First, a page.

Work and pensions secretary Peter Hain has admitted that the disabled workers whose jobs he saved still face an uncertain future.
Hain told Personnel Today that keeping 55 of Remploy’s 83 factories open presented a major challenge for the publicly funded organisation, which provides jobs for disabled people.
Trade unions are furious that Hain rubber-stamped the closures proposed by the management at Remploy. But Hain said: “I saved the maximum number of factories. It will be a big stretch to keep those 55 factories open and successful.”
Remploy originally wanted to close 43 factories to focus on placing disabled people into mainstream employment. However, Hain stepped in at the Labour Party Conference to promise that no closures would be made without his go-ahead.
The approved plan, which will keep 15 extra factories open, relies on Remploy raising an extra £163m in sales to the government in the next five years, and cutting costs by £10m by changing working practices.
Hain said: “We will need to lever in a massive 130% increase in public procurement to achieve this. It was the best I could do.
“In addition, Remploy will quadruple the number of disabled people it gets into mainstream employment.”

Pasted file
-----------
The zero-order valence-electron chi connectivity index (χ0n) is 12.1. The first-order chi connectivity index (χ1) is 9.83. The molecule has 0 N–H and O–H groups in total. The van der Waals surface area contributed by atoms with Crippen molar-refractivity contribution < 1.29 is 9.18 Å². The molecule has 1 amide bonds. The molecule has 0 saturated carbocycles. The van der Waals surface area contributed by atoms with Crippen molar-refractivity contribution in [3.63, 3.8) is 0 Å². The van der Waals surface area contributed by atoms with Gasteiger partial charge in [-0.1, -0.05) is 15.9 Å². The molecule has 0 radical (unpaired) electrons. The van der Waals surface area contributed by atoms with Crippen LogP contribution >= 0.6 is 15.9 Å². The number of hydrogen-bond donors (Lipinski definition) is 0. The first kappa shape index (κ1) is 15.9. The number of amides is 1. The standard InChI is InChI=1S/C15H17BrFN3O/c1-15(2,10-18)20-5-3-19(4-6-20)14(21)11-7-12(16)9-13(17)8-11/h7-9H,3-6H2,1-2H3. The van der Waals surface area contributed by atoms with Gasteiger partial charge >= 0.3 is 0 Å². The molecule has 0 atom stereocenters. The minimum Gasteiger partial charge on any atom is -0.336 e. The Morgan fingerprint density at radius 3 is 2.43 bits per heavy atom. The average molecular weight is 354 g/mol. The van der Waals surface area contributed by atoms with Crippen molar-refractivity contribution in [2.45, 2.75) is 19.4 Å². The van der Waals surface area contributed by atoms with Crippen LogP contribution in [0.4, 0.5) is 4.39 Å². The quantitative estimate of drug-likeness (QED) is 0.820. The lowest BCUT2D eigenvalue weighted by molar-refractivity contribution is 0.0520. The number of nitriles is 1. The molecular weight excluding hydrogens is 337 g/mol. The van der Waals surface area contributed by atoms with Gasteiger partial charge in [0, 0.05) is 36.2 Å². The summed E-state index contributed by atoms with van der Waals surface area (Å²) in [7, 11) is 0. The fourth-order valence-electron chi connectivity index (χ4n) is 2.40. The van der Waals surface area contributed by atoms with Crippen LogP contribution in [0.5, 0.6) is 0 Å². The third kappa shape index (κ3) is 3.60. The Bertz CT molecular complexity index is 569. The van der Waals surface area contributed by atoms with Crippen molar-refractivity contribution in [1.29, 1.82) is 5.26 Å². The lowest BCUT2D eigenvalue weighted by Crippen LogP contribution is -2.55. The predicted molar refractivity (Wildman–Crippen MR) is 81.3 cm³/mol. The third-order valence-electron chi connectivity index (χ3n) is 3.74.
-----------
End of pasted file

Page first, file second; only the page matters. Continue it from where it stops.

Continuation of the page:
The GMB union, which led the fight for all factories to remain open, expressed its dismay at Hain’s decision to close 28 of them. General secretary Paul Kenny said: “This government-controlled operation has failed its people, its principles and its purpose.” He said the union would continue to campaign for changes to the Remploy management team.
Disabled people get personalised return-to-work service
A personalised service to help disabled people get into work has been proposed by the government.
Minister for disabled people Anne McGuire last week launched a consultation into plans to help more disabled people find paid employment.
The central policy aim is to enhance the role of disability employment advisers at Jobcentre Plus, so that each individual gets support tailored to their needs.